Christ's work was to restore man to his original state, to heal him, through divine power, from the wounds and bruises made by sin. Man's part is to lay hold by faith of the merits of Christ, and co-operate with the divine agencies in forming a righteous character; so that God may save the sinner, and yet be just and His righteous law vindicated.  {FE 430.2}
 
The sinner must ever look toward Calvary; and with the simple faith of a little child, he must rest in the merits of Christ, accepting His righteousness and believing in His mercy. Laborers in the cause of truth should present the righteousness of Christ.-- Review and Herald, March 20, 1894.  {Ev 185.1}
 
through the merits of Christ
Here are revealed the heights of attainment that we may reach through faith in the promises of our heavenly Father, when we fulfill His requirements. Through the merits of Christ we have access to the throne of Infinite Power. "He that spared not His own Son, but delivered Him up for us all, how shall He not with Him also freely give us all things?" Romans 8:32. The Father gave His Spirit without measure to His Son, and we also may partake of its fullness. Jesus says, "If ye then, being evil, know how to give good gifts unto your children: how much more shall your heavenly Father give the Holy Spirit to them that ask Him?" Luke 11:13. "If ye shall ask anything in My name, I will do it." "Ask, and ye shall receive, that your joy may be full." John 14:14, 16:24.  Great Controversy, page 477.1   Read entire chapter 27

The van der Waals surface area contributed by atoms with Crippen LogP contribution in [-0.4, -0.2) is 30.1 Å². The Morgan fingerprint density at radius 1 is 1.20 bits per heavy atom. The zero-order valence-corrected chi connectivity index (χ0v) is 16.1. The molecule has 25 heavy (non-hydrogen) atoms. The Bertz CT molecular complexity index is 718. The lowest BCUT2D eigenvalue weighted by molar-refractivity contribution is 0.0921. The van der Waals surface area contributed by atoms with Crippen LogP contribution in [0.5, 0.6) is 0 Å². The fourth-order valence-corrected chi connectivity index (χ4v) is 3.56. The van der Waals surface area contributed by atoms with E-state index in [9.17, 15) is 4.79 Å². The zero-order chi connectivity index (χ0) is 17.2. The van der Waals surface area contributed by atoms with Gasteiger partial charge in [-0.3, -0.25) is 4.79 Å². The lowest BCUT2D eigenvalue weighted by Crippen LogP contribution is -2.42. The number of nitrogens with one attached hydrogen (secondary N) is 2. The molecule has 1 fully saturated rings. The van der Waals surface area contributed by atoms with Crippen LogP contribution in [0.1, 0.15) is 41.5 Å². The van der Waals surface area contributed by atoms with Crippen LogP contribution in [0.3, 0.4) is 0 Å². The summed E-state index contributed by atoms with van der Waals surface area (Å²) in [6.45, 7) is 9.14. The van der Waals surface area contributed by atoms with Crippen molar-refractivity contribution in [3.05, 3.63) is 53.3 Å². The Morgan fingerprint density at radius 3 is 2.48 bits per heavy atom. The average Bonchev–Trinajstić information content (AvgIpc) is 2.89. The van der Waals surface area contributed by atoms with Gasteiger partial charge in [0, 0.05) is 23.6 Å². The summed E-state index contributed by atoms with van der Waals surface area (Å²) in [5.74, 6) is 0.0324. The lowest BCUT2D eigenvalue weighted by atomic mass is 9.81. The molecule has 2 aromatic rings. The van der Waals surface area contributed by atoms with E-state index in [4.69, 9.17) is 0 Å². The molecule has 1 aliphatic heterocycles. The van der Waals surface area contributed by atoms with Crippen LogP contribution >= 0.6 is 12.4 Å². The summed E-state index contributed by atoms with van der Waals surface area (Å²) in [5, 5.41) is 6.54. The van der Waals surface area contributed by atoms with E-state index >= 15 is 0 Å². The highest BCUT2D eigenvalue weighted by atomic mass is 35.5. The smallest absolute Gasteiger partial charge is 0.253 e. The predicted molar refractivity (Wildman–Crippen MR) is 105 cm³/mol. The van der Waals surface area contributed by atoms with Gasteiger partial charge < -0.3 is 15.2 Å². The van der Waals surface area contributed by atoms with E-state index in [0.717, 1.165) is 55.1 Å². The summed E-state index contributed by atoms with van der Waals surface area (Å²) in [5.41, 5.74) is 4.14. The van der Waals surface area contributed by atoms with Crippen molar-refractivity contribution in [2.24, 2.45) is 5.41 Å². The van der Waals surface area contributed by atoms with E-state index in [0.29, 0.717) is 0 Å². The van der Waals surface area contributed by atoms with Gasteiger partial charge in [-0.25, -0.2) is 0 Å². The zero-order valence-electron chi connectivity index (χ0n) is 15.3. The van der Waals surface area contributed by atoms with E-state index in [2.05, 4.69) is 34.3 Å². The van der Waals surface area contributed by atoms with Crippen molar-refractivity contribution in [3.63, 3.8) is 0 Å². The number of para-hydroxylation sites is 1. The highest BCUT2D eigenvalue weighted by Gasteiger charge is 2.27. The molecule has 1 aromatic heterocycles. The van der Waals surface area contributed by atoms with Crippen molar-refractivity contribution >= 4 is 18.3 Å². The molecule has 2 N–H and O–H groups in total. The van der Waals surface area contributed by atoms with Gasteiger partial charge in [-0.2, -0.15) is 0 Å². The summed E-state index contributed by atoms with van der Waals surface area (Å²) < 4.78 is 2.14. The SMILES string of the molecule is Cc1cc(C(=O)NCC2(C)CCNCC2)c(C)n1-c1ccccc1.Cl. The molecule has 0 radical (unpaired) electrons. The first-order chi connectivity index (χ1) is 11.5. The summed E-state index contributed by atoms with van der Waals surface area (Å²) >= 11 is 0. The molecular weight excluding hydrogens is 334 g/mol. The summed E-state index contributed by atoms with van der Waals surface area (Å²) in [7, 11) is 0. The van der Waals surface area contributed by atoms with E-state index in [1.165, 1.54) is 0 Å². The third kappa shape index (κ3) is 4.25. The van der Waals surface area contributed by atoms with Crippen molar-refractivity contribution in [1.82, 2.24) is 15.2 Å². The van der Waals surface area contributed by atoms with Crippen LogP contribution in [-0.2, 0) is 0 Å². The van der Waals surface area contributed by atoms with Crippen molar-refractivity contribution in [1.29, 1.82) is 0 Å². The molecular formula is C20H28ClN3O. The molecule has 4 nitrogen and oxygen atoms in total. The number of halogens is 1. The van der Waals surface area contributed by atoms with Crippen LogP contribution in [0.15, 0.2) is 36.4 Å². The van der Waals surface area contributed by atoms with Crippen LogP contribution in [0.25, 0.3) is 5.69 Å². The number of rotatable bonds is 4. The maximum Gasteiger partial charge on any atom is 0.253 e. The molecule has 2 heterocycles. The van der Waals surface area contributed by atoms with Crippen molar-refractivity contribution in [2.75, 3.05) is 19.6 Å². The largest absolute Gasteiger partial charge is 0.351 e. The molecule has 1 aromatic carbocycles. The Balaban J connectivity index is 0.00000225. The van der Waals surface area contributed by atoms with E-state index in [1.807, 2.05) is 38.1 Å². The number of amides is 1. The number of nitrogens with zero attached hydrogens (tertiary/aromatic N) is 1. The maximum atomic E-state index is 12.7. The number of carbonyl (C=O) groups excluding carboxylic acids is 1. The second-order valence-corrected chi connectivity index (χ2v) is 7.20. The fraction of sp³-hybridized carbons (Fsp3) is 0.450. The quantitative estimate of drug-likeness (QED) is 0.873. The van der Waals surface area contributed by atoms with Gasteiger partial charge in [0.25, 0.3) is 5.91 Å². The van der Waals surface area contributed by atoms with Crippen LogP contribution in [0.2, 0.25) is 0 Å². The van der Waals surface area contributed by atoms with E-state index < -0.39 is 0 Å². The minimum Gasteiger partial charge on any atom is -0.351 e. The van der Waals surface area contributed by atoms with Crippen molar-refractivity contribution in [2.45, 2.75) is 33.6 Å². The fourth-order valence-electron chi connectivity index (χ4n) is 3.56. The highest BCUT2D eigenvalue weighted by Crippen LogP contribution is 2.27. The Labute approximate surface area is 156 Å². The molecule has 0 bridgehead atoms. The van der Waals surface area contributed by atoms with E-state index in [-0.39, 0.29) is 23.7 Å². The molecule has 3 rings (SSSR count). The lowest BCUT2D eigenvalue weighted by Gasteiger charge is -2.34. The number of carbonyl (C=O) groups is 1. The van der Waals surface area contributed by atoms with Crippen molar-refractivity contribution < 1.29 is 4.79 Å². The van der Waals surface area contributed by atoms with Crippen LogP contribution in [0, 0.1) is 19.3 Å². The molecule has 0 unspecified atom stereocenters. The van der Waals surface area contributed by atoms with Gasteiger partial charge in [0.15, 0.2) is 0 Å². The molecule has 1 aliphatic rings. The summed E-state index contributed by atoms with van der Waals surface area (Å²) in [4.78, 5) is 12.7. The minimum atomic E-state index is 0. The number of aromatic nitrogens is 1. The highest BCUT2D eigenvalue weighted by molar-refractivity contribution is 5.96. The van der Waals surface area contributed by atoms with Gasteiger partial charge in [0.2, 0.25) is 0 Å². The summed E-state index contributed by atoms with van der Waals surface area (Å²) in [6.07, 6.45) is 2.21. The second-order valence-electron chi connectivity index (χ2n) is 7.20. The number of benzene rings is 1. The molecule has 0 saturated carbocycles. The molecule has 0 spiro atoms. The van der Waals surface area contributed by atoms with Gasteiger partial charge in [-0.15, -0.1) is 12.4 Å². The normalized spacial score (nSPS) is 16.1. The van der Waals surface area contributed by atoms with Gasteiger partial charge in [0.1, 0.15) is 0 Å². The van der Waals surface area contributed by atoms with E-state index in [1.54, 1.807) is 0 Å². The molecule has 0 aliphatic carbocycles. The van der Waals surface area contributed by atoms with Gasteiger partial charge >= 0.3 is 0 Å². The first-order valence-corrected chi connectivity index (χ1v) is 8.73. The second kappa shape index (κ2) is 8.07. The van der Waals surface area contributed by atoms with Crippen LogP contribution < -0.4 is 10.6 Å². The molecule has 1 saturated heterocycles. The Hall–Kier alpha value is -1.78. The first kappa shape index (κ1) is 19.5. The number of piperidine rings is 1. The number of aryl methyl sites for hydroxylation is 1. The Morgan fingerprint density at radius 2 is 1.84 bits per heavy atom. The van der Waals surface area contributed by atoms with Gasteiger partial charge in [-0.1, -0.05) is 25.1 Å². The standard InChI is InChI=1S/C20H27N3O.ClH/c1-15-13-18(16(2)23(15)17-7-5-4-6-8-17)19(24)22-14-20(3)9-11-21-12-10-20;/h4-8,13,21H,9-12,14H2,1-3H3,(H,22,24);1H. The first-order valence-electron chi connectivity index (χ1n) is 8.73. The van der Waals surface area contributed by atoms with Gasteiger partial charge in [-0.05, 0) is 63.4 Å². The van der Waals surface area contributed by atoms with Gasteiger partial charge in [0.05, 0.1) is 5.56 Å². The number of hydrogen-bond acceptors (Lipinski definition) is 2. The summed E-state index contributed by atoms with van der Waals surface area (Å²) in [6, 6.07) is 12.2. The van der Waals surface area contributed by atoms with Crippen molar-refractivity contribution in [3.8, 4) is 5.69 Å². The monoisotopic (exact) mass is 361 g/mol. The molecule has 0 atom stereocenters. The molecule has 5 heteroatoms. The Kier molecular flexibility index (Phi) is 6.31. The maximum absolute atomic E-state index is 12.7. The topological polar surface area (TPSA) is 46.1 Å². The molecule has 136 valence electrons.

Only in this sense has the church power to absolve the sinner. Remission of sins can be obtained only through the merits of Christ. To no man, to no body of men, is given power to free the soul from guilt. Christ charged His disciples to preach the remission of sins in His name among all nations; but they themselves were not empowered to remove one stain of sin. The name of Jesus is the only "name under heaven given among men, whereby we must be saved." Acts 4:12.  {DA 806.3}